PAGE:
69-day-old groups, was not remarkable in the 70 –107-dayold group. Similarly, SwNSw and ZSwP correlated to a
significant degree only in the third group. However, the
relationship between these two angles was of a positive
nature.
NcEcEn, SwNSw, and SwPSw correlated highly negatively with each other, as did NcEcEn with ZPZ. This
situation was observed only in the 50 – 69-day-old group.
The correlation of NcEcEn with AZP in the same group
was still noteworthy, but this time it was highly positive.
Category 4
In this category, the examination of the correlations
between the angles and skull index revealed that the
degree of the angles decreased with age.
The only significant and highly negative correlation of
the skull index was with AZP in the 40 – 49-day-old group.
However, in the group of 50 – 69-day-old puppies, the skull
index was noted to have important and highly positive
correlations with ZAZ, ZNZ, ZPZ, NcPNc, and SwPSw.
Another remarkable, though positive, correlation of the
index in the same group was with AZP and AZN.
In the third group (70 –107-day-old puppies), the index
continued to correlate highly negatively with AZP but
positively with ZPZ. However, its correlation with AZN,
which was highly negative in the second group (50 – 69day-old puppies), was not observed in the third group.
In all three groups, the index correlated highly positively with NcNNc, SwNSw, ZSwP, ZSwN, and ZswEn,
and negatively with ANcBr, ANcN, AncP, and NSwP.
DISCUSSION
Dog breeds present a spectacular intraspecific polymorphism. The shape and morphometry of dog skulls are
therefore important parameters for determining morphological types. Researchers can examine geometric morphometries to determine the skull forms of adult dogs, as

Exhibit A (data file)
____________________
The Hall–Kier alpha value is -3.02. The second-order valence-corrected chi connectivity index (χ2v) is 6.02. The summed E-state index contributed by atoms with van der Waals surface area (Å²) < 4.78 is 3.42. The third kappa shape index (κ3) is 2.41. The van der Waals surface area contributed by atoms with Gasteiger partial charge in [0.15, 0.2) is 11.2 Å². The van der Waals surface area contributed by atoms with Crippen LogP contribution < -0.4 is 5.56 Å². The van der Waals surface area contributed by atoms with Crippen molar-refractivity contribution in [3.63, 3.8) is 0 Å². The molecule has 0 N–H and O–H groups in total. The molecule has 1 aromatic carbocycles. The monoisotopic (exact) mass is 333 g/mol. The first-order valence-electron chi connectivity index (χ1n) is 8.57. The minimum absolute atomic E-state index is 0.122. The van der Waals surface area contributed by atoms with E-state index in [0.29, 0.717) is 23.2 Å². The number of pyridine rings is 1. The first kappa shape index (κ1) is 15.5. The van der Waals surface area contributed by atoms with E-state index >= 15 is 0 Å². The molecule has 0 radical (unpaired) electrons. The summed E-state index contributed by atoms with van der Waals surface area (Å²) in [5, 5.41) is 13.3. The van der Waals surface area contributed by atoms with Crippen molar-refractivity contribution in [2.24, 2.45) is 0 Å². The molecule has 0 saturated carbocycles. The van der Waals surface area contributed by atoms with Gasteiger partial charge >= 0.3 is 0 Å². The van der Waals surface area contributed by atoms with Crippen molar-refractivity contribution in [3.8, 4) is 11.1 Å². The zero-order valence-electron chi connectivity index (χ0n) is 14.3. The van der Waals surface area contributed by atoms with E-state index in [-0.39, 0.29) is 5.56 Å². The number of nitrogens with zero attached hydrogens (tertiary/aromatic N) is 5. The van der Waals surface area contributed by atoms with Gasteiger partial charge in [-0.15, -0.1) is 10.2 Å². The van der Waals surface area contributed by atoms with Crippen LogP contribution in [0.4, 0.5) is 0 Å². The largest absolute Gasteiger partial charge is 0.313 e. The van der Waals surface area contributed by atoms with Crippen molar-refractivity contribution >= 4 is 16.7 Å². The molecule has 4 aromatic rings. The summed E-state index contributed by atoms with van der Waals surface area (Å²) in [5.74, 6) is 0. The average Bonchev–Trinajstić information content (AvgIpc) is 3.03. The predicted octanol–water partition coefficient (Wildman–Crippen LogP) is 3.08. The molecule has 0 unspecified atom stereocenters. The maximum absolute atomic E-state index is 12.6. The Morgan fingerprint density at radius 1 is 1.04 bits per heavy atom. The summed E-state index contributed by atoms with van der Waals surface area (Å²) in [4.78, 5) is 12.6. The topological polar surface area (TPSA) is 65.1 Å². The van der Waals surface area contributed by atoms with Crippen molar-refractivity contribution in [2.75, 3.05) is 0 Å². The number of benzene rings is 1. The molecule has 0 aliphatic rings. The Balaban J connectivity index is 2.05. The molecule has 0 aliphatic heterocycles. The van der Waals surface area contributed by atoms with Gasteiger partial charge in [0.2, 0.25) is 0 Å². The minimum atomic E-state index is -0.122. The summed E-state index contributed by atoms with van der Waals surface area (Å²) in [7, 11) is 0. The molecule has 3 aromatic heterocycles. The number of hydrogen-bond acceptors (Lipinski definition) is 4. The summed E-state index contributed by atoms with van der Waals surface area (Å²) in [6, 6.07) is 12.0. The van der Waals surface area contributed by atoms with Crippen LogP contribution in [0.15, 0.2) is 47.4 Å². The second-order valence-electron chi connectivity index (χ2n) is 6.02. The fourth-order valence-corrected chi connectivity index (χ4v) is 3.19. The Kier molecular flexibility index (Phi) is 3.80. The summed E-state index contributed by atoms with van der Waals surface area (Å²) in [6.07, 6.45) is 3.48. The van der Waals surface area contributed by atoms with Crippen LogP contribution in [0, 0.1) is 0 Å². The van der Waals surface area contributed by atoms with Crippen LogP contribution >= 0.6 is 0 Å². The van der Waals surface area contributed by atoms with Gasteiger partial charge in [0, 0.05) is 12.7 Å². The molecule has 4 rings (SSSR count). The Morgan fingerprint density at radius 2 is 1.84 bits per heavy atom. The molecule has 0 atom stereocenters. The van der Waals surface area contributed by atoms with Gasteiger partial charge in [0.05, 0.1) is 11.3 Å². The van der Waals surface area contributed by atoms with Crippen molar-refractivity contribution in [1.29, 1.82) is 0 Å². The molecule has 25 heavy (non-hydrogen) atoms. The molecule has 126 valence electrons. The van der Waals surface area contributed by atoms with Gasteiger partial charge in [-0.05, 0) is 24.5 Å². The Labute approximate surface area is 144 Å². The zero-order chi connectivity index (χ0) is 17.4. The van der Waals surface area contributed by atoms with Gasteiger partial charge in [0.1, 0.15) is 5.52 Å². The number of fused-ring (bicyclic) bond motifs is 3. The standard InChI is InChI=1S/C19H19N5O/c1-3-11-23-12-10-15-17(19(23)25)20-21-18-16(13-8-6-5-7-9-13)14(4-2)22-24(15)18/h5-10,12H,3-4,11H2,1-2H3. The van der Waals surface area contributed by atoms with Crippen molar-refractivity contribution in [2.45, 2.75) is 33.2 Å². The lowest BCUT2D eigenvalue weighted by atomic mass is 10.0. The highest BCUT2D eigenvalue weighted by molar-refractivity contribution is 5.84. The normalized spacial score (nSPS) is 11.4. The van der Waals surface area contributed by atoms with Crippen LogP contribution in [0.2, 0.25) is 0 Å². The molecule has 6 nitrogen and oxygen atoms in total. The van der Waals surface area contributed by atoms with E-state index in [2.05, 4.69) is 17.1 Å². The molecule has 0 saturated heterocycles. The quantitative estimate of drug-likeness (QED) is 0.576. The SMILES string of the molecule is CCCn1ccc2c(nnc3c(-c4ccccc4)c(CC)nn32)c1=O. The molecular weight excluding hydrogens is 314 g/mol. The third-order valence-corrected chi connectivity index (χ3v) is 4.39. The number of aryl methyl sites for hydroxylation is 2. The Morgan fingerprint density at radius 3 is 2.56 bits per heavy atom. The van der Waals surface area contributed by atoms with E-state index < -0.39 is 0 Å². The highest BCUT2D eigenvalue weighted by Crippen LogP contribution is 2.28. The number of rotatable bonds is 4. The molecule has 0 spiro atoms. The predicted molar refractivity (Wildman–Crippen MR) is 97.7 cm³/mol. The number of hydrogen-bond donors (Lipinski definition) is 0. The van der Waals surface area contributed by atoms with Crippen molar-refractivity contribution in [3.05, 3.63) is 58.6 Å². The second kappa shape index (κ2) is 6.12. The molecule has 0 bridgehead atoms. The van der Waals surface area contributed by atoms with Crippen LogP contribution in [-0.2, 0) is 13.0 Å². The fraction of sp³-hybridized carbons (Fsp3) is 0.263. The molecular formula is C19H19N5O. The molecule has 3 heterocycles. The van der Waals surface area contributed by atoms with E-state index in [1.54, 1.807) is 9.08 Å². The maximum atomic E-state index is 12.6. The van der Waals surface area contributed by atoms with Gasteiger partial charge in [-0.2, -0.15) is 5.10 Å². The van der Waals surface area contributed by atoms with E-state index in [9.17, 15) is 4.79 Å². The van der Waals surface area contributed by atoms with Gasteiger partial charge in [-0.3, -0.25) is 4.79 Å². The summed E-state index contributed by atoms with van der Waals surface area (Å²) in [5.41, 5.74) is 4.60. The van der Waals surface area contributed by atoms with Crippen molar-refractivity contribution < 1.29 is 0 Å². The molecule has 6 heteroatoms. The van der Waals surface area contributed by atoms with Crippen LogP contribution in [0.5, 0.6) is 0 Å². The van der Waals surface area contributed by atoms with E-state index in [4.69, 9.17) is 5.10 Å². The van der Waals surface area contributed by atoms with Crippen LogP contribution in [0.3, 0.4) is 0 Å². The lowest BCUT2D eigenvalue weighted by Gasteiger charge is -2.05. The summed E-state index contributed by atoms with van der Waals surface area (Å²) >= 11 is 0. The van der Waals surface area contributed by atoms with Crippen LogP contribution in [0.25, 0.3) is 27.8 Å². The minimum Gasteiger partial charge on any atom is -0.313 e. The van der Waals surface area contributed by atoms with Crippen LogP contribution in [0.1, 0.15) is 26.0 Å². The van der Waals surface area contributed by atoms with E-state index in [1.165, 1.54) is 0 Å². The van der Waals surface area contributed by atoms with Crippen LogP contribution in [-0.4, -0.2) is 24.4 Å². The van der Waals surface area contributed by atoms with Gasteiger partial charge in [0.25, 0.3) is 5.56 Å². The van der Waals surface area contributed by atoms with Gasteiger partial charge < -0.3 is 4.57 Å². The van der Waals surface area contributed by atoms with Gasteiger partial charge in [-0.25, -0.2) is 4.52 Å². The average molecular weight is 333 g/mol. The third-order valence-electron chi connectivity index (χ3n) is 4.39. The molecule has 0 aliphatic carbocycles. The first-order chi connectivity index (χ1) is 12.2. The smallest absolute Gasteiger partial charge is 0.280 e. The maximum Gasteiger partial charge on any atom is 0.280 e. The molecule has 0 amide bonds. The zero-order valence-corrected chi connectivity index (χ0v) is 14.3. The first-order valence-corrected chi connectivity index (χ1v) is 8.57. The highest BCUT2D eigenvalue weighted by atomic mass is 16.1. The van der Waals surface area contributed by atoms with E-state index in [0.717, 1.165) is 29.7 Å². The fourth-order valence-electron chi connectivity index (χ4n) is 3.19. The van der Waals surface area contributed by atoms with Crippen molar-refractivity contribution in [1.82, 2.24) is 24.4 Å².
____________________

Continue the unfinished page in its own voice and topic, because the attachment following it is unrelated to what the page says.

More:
well as to assess changes in shape that occur during development. By taking an ontogenetic approach, investigators can observe these shape changes until the formation
of the adult skull is complete. During this period of time,
angular measurements made on skulls can play a significant role in the appraisal of growth processes.
It was observed in our study that German shepherd
puppies start out in life with a wide, circular neurocra-
465
nium. It was also noted that some morphological changes
in their skulls, such as the manifestation of the external
sagittal crest and external occipital protuberance, occur
between birth and maturity. These changes in shape resulted in a decrease of the skull index.
The high skull index in the group of 40 – 49-day-old
puppies was due to a wider maximum zygomatic width
compared to the total skull length. However, as the puppies grew older, the former value did not increase in proportion to that of the total skull length, which explained
the decrease in the skull index. Subsequently, the lowest
skull index was observed in the 70 –107-day-old group.
Although these skull indices were greater than those in
dolichocephalic breeds (Evans, 1993), it was ascertained
that they tended to decrease as the puppies grew older.
This indicated that the puppy skulls developed longitudinally. The angular measurements and their relationships
to each other correlated with the fact that the noses of
German shepherds become longer as the dogs develop.
The geometrical analysis based on the zygion points
(Fig. 1a and b) revealed that the increase in the zygomatic
width, which was in proportion to age, was less than that
of the skull length. On the other hand, the decrease in
ZAZ, ZPZ, and ZNZ with age, and their highly positive and
significant correlation with the skull index, made it clear